WASHINGTON – The case of Army Sgt. Bowe Bergdahl, held by the Taliban since 2009, has arisen again as the U.S. and other countries engage in diplomatic efforts to free him.
But if he is released, will America’s only prisoner of the Afghan war be viewed as a hero or a deserter?
While tattered yellow ribbons still adorn utility poles in his native Hailey, Idaho, others are expressing conflicting thoughts about Bergdahl’s plight as the war winds down, with President Barack Obama threatening to withdraw all U.S. troops by year’s end unless the Afghan government signs a crucial security agreement.
They are convinced that on June 30, 2009, just a few months after he arrived in Afghanistan, Bergdahl willingly walked away from his unit, which was deployed in Paktika province in eastern Afghanistan, adjacent to the border with Pakistan. While they do want Bergdahl home, they think he should have to answer allegations that he deserted his unit.
Bergdahl was last seen in a video the Taliban released in December.
At this year’s Grammys, celebrities were photographed wearing Bowe bracelets. In the past two years, billboards with Bergdahl’s face have popped up in major cities. One shows a smiling Bergdahl, in an Army uniform, with the message: “He fought for us. … Let’s fight for him!”
A transcript of radio intercepts, publicly released through WikiLeaks, indicates that Bergdahl, then 23, was captured while sitting in a makeshift latrine.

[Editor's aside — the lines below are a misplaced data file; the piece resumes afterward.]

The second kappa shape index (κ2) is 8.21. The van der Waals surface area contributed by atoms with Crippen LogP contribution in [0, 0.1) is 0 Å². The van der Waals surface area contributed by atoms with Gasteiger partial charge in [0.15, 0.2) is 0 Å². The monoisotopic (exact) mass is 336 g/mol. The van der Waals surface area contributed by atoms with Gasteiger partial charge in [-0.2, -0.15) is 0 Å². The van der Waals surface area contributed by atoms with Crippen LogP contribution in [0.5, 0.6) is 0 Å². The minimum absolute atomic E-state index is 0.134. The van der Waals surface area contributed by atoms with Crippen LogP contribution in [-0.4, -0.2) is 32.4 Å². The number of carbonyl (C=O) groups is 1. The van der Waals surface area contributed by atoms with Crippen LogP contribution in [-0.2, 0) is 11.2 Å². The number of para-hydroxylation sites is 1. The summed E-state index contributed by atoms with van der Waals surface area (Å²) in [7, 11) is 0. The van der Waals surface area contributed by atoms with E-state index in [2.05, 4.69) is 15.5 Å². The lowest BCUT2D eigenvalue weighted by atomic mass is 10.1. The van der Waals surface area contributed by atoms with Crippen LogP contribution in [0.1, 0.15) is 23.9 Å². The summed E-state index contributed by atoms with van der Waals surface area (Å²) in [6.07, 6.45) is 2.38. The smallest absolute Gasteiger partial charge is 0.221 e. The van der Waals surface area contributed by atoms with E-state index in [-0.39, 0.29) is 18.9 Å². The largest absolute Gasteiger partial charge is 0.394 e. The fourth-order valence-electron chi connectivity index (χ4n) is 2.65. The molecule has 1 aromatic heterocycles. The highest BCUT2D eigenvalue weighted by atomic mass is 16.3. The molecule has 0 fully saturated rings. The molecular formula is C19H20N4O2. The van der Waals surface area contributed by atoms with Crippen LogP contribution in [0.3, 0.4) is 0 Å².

“We were attacking the post he was sitting,” according to a radio intercept of a conversation among insurgents. “He had no gun with him. … They have all (the) Americans, ANA (Afghan National Army), helicopters, the planes are looking for him. Can you guys make a video of him and announce it all over Afghanistan that we have one of the Americans?”
A senior Defense Department official said that if Bergdahl is released, it could be determined that he has more than paid for leaving his unit – if that’s what really happened – “and there’s every indicator that he did.”
Still, it’s a conundrum for commanders under the Uniform Code of Military Justice and the equal application of the law, according to the official, who spoke on condition of anonymity.
Eugene Fidell, who teaches military justice at Yale Law School, said if there is evidence that Bergdahl left his unit without permission, he could be charged with being absent without leave or desertion.
Desertion during a time of war can carry the death penalty. But Congress never passed a declaration of war with respect to Afghanistan.
Were Bergdahl to be charged with desertion, the maximum penalty he would face is five years in prison and a dishonorable discharge, if it’s proved that he deserted with the intent to avoid hazardous duty or to shirk important service. A case of AWOL, ended by the U.S. apprehending him, would not require proof that he intended to remain away permanently. The maximum punishment for that would be a dishonorable discharge and 18 months’ confinement, he said.
“Someone is going to have to make a decision, based on a preliminary investigation, as to whether this is a desertion or AWOL rather than simply having the bad luck to have fallen into the wrong hands,” Fidell said.